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6.4: Boolean functions

  • Page ID
    40888
  • Functions can return booleans, which is often convenient for hiding complicated tests inside functions. For example:

    def is_divisible(x, y):
        if x % y == 0:
            return True
        else:
            return False
    

    It is common to give boolean functions names that sound like yes/no questions; is_divisible returns either True or False to indicate whether x is divisible by y.

    Here is an example:

    >>> is_divisible(6, 4)
    False
    >>> is_divisible(6, 3)
    True
    

    The result of the == operator is a boolean, so we can write the function more concisely by returning it directly:

    def is_divisible(x, y):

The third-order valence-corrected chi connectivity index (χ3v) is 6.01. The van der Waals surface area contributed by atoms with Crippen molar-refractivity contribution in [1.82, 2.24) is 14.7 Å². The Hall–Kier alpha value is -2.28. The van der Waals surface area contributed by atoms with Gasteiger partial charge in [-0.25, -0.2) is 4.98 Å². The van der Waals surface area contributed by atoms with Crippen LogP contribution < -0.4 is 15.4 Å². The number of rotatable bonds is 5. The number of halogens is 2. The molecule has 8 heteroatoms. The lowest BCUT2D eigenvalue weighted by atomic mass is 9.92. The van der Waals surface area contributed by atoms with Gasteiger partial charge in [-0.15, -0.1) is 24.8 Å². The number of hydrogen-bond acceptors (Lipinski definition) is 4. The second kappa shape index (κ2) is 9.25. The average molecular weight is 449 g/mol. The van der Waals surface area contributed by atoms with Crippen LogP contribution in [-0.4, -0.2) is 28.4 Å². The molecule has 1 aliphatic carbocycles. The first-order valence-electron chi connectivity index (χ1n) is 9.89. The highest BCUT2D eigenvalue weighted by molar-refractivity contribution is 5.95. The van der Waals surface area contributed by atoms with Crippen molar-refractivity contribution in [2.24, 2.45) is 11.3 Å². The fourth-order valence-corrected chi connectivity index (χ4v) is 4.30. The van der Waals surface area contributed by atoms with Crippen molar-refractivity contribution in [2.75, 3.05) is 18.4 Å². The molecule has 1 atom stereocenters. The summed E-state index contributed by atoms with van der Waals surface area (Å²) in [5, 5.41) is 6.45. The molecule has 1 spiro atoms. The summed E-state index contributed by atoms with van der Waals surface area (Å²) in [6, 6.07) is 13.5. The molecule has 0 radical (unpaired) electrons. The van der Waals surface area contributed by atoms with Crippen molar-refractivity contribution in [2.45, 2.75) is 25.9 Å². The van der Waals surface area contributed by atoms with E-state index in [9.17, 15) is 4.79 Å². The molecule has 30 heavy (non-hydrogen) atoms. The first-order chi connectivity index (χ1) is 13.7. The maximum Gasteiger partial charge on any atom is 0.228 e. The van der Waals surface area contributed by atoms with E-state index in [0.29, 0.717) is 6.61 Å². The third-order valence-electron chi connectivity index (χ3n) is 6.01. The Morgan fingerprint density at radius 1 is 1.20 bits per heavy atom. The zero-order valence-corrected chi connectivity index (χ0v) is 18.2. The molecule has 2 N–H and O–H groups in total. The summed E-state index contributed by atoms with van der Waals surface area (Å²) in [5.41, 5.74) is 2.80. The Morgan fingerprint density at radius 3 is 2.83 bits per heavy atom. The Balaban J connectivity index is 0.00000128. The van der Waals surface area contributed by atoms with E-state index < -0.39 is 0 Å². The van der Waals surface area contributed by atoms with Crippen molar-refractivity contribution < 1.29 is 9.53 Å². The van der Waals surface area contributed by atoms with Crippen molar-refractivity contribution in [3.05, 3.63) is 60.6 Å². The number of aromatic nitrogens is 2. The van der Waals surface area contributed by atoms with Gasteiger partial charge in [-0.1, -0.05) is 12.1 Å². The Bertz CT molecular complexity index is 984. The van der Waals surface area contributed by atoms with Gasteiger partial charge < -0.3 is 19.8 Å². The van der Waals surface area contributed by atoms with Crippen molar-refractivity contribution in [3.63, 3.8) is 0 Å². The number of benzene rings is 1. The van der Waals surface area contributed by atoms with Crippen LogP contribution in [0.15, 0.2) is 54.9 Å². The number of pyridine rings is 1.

return x % y == 0
    

    Boolean functions are often used in conditional statements:

    if is_divisible(x, y):
        print('x is divisible by y')
    

    It might be tempting to write something like:

    if is_divisible(x, y) == True:
        print('x is divisible by y')
    

    But the extra comparison is unnecessary.

    As an exercise, write a function is_between(x, y, z) that returns True if \( x \leq y \leq z \) or False otherwise.

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